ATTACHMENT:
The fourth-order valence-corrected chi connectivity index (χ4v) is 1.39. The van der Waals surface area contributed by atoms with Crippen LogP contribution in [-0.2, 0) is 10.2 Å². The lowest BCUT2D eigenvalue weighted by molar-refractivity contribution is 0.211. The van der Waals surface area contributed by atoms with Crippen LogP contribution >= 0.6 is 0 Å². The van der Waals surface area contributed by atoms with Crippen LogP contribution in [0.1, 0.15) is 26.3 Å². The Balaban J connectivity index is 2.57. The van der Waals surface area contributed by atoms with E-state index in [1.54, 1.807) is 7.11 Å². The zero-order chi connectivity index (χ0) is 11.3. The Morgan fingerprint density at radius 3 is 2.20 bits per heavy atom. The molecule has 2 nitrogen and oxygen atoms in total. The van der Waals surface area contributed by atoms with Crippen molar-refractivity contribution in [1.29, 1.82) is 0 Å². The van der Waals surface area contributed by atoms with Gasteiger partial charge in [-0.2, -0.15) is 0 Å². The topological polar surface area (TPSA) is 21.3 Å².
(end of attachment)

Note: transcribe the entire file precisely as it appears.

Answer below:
The fourth-order valence-corrected chi connectivity index (χ4v) is 1.39. The van der Waals surface area contributed by atoms with Crippen LogP contribution in [-0.2, 0) is 10.2 Å². The lowest BCUT2D eigenvalue weighted by molar-refractivity contribution is 0.211. The van der Waals surface area contributed by atoms with Crippen LogP contribution >= 0.6 is 0 Å². The van der Waals surface area contributed by atoms with Crippen LogP contribution in [0.1, 0.15) is 26.3 Å². The Balaban J connectivity index is 2.57. The van der Waals surface area contributed by atoms with E-state index in [1.54, 1.807) is 7.11 Å². The zero-order chi connectivity index (χ0) is 11.3. The Morgan fingerprint density at radius 3 is 2.20 bits per heavy atom. The molecule has 2 nitrogen and oxygen atoms in total. The van der Waals surface area contributed by atoms with Crippen molar-refractivity contribution in [1.29, 1.82) is 0 Å². The van der Waals surface area contributed by atoms with Gasteiger partial charge in [-0.2, -0.15) is 0 Å². The topological polar surface area (TPSA) is 21.3 Å².